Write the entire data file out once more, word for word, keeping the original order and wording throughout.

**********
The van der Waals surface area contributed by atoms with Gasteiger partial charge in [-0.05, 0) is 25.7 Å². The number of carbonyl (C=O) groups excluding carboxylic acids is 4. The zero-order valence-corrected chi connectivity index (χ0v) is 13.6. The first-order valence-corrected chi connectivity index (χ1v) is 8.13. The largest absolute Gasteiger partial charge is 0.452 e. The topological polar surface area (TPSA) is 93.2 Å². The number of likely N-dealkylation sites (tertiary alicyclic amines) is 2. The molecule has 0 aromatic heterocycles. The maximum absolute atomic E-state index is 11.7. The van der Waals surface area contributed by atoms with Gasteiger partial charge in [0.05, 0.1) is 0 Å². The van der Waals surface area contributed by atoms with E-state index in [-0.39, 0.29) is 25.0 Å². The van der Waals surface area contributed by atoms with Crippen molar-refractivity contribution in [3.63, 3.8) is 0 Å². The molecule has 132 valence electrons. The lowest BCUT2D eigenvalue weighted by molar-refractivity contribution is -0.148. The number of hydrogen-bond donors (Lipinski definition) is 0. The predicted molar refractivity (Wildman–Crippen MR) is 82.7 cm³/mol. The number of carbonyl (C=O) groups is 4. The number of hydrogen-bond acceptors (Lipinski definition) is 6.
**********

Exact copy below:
The van der Waals surface area contributed by atoms with Gasteiger partial charge in [-0.05, 0) is 25.7 Å². The number of carbonyl (C=O) groups excluding carboxylic acids is 4. The zero-order valence-corrected chi connectivity index (χ0v) is 13.6. The first-order valence-corrected chi connectivity index (χ1v) is 8.13. The largest absolute Gasteiger partial charge is 0.452 e. The topological polar surface area (TPSA) is 93.2 Å². The number of likely N-dealkylation sites (tertiary alicyclic amines) is 2. The molecule has 0 aromatic heterocycles. The maximum absolute atomic E-state index is 11.7. The van der Waals surface area contributed by atoms with Gasteiger partial charge in [0.05, 0.1) is 0 Å². The van der Waals surface area contributed by atoms with E-state index in [-0.39, 0.29) is 25.0 Å². The van der Waals surface area contributed by atoms with Crippen molar-refractivity contribution in [3.63, 3.8) is 0 Å². The molecule has 132 valence electrons. The lowest BCUT2D eigenvalue weighted by molar-refractivity contribution is -0.148. The number of hydrogen-bond donors (Lipinski definition) is 0. The predicted molar refractivity (Wildman–Crippen MR) is 82.7 cm³/mol. The number of carbonyl (C=O) groups is 4. The number of hydrogen-bond acceptors (Lipinski definition) is 6.